Transcript of "Foreign direct investment in indian retail sector"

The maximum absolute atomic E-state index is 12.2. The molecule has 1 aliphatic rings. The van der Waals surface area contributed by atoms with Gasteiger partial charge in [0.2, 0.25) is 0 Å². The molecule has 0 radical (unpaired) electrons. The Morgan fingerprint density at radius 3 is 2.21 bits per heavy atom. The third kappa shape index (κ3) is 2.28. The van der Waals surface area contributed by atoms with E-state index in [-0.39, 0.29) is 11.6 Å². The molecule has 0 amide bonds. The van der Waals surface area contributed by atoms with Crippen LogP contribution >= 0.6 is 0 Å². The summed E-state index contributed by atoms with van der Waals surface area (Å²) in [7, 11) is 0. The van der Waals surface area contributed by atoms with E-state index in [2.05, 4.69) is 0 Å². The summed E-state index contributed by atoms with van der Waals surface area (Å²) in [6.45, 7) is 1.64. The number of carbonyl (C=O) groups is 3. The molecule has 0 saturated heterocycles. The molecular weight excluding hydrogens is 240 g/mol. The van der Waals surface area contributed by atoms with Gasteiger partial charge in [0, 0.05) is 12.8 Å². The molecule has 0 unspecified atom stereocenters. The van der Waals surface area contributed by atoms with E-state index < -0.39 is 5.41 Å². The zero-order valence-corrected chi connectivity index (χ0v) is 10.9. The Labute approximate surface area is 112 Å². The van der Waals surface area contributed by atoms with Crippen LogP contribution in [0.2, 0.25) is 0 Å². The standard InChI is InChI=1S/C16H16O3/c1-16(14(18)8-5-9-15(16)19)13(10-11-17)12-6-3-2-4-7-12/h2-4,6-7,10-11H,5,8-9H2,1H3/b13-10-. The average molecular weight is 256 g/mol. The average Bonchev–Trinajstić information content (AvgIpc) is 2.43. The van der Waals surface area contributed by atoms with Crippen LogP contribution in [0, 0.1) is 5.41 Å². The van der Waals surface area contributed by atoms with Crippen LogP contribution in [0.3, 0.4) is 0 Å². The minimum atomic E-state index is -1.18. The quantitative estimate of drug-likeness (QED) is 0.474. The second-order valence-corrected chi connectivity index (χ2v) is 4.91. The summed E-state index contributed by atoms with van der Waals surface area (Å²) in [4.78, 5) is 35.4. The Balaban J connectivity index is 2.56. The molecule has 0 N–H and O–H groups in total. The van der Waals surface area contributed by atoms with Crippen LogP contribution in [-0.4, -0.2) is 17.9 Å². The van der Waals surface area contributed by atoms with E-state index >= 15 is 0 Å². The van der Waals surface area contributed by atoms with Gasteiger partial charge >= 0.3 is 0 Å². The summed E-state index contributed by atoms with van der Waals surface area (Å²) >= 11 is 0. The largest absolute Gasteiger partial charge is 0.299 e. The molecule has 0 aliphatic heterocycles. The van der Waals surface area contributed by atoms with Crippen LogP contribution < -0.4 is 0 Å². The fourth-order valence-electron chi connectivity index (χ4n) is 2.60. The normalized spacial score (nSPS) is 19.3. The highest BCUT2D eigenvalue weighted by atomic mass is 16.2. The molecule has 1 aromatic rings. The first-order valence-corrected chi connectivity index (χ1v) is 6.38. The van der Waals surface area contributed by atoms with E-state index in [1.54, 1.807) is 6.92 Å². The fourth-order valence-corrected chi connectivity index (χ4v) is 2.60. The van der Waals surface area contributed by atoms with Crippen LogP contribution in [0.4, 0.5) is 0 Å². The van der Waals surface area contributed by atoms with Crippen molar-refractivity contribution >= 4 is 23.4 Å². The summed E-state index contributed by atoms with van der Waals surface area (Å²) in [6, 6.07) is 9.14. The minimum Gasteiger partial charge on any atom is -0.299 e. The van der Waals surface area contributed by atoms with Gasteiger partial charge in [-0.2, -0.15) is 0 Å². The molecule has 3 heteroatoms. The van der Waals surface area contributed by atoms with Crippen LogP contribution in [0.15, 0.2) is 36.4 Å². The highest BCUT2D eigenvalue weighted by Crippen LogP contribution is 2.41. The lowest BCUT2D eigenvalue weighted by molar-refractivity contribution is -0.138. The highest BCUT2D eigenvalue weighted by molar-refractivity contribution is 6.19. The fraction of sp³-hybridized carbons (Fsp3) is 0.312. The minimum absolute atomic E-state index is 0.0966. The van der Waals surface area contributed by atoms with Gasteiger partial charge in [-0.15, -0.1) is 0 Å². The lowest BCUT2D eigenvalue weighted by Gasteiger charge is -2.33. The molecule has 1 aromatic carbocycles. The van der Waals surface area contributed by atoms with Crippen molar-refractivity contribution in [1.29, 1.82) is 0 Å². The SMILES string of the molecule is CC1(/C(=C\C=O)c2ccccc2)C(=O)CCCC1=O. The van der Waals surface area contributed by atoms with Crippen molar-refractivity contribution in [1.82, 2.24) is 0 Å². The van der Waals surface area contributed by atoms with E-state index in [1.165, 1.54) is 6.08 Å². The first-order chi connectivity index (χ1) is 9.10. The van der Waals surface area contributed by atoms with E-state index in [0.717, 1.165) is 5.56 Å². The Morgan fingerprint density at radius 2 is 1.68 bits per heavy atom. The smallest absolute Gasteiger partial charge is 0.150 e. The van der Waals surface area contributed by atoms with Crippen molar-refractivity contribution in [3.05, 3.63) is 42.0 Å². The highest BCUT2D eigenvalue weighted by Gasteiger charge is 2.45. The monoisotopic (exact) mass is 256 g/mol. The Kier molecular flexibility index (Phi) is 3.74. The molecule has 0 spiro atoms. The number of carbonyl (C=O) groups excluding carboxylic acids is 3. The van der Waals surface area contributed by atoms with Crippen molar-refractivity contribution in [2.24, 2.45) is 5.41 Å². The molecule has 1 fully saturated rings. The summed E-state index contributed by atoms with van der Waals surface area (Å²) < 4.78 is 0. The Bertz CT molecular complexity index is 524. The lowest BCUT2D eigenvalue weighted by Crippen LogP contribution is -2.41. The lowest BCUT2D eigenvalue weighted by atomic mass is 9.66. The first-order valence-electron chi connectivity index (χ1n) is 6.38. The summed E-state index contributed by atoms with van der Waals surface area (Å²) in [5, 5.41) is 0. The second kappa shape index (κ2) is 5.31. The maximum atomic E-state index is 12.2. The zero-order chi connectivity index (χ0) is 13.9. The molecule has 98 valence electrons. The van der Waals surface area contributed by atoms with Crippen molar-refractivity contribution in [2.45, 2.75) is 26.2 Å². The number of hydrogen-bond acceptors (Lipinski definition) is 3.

Foreign Direct Investment in Indian RetailSector – An AnalysisPosted by Ramoo on December 8th, 2011 08:59 PM | ArticlesShare on facebook Share on twitter Share on delicious Share on digg Share on stumbleuponShare on reddit Share on email More Sharing ServicesPartagerPartagerPartagerPartagerPartagerBY:-Pulkit AgarwalEsha TyagiIntroductionJust back from first frenzied shopping experience in the UK, a four year old ever-inquisitivedaughter asked to her father, ―Why do we not have a Harrods in Delhi? Shopping there is somuch fun!‖ Simple question for a four-year-old, but not so simple for her father to explain.As per the current regulatory regime, retail trading (except under single-brand product retailing— FDI up to 51 per cent, under the Government route) is prohibited in India. Simply put, for acompany to be able to get foreign funding, products sold by it to the general public should onlybe of a ‗single-brand‘; this condition being in addition to a few other conditions to be adhered to.That explains why we do not have a Harrods in Delhi.India being a signatory to World Trade Organisation‘s General Agreement on Trade in Services,which include wholesale and retailing services, had to open up the retail trade sector to foreigninvestment. There were initial reservations towards opening up of retail sector arising from fearof job losses, procurement from international market, competition and loss of entrepreneurialopportunities. However, the government in a series of moves has opened up the retail sectorslowly to Foreign Direct Investment (―FDI‖). In 1997, FDI in cash and carry (wholesale) with100 percent ownership was allowed under the Government approval route. It was brought underthe automatic route in 2006. 51 percent investment in a single brand retail outlet was alsopermitted in 2006. FDI in Multi-Brand retailing is prohibited in India.Definition of RetailIn 2004, The High Court of Delhi defined the term ‗retail‘ as a sale for final consumption incontrast to a sale for further sale or processing (i.e. wholesale). A sale to the ultimate consumer.